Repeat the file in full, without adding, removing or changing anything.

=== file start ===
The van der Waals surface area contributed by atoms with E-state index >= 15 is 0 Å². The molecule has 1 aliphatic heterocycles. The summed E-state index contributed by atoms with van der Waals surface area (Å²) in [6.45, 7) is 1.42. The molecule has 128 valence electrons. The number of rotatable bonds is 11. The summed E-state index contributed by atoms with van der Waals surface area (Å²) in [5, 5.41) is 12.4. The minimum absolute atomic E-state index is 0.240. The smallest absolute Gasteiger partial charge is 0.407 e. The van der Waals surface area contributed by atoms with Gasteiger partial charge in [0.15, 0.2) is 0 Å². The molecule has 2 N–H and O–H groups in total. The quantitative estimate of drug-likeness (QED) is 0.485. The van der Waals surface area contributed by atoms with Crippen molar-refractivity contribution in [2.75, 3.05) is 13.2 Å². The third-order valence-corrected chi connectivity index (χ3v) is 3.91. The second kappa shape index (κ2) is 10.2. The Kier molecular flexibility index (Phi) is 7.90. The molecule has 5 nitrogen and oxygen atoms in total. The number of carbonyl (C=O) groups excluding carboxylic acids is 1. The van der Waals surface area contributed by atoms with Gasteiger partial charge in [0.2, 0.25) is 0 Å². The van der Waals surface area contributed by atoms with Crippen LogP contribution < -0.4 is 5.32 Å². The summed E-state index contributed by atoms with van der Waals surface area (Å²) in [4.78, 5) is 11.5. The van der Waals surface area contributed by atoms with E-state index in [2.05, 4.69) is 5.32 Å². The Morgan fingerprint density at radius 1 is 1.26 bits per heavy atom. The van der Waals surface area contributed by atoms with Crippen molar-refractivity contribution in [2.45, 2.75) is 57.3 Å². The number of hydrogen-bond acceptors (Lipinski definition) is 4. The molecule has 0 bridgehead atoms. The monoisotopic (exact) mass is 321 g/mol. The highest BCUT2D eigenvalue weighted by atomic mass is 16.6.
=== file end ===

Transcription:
The van der Waals surface area contributed by atoms with E-state index >= 15 is 0 Å². The molecule has 1 aliphatic heterocycles. The summed E-state index contributed by atoms with van der Waals surface area (Å²) in [6.45, 7) is 1.42. The molecule has 128 valence electrons. The number of rotatable bonds is 11. The summed E-state index contributed by atoms with van der Waals surface area (Å²) in [5, 5.41) is 12.4. The minimum absolute atomic E-state index is 0.240. The smallest absolute Gasteiger partial charge is 0.407 e. The van der Waals surface area contributed by atoms with Gasteiger partial charge in [0.15, 0.2) is 0 Å². The molecule has 2 N–H and O–H groups in total. The quantitative estimate of drug-likeness (QED) is 0.485. The van der Waals surface area contributed by atoms with Crippen molar-refractivity contribution in [2.75, 3.05) is 13.2 Å². The third-order valence-corrected chi connectivity index (χ3v) is 3.91. The second kappa shape index (κ2) is 10.2. The Kier molecular flexibility index (Phi) is 7.90. The molecule has 5 nitrogen and oxygen atoms in total. The number of carbonyl (C=O) groups excluding carboxylic acids is 1. The van der Waals surface area contributed by atoms with Gasteiger partial charge in [0.2, 0.25) is 0 Å². The van der Waals surface area contributed by atoms with Crippen LogP contribution < -0.4 is 5.32 Å². The summed E-state index contributed by atoms with van der Waals surface area (Å²) in [4.78, 5) is 11.5. The van der Waals surface area contributed by atoms with E-state index in [2.05, 4.69) is 5.32 Å². The Morgan fingerprint density at radius 1 is 1.26 bits per heavy atom. The van der Waals surface area contributed by atoms with Crippen molar-refractivity contribution in [2.45, 2.75) is 57.3 Å². The number of hydrogen-bond acceptors (Lipinski definition) is 4. The molecule has 0 bridgehead atoms. The monoisotopic (exact) mass is 321 g/mol. The highest BCUT2D eigenvalue weighted by atomic mass is 16.6.